What is Cameron thinking? Does she suddenly feel guilty for killing one of her own? What is going on in her unpredictable computerized brain? I didn’t want the score to answer any of these questions, only to raise them.
As the Connors surround Cromartie to finish him off, John Avila sings the final lyric. In the background, the strings and woodwinds play a romantic and expressive countermelody. Listen closely, and you’ll hear that it is, in fact, a statement of Sarah Connor’s theme:
The real beauty of this scene is that it feels tragic, rather than triumphant. Cromartie has been stalking the Connors for the entire series. In that time, we’ve seen a lot of terminators bite the dust. And yet, somehow, I couldn’t help but feel sorry for him somehow. He’s bested and lays dying, his finger still pulling a trigger it no longer feels. John Connor, his former prey, steps forward and executes him.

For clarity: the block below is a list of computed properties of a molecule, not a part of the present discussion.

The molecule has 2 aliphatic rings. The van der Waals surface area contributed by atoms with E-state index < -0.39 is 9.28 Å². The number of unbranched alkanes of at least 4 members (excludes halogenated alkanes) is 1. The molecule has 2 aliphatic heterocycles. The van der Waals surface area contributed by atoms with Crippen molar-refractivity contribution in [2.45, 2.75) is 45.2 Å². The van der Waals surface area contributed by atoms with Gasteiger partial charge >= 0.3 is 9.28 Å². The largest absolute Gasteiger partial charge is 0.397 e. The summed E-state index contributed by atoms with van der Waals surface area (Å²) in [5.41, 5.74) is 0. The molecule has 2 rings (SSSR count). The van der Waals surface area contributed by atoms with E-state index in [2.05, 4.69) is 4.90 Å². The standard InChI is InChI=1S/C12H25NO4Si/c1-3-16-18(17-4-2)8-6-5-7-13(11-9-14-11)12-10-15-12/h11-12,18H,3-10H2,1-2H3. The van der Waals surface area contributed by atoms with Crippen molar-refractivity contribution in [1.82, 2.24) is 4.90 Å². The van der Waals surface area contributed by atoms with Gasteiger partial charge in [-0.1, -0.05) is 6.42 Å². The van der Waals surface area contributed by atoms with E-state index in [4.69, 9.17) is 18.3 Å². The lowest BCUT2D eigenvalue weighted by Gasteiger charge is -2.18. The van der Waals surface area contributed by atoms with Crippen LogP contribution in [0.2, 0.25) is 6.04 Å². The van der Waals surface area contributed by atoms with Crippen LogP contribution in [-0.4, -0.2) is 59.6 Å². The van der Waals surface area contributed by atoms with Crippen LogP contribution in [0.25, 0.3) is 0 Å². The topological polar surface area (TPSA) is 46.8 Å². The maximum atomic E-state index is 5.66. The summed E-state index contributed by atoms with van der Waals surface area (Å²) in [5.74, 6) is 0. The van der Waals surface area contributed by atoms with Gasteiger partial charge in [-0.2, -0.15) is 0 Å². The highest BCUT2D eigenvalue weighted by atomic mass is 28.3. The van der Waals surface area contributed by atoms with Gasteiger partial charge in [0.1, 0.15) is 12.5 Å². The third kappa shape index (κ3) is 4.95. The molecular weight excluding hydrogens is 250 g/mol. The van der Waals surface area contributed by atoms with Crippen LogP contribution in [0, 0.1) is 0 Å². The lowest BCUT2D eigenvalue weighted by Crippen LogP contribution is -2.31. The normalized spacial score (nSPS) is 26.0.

The scene is simultaneously victorious, tragic and perverse. My favorite kind of scene to write music for! I also wanted to write a powerful cue for Garrett Dillahunt’s final scene, as I think I will really miss Cromartie on this show.
PS: I want to address the upcoming Sarah Connor soundtrack album. I know a lot of you are asking about it, and I apologize for the lack of information. The record label and I did everything in our power to prepare the album for an October release. But, the album is currently tied up in the bureaucratic red tape that makes the entertainment business occasionally maddening. But, I promise it will come out. We’re looking at a mid-December release, before the holiday. I’ll post the official track list in the next week or so. And I can also promise it will be worth the wait. All the best songs will be on there, now with the obvious exception of “La Llorona,” which will presumably be on a future release.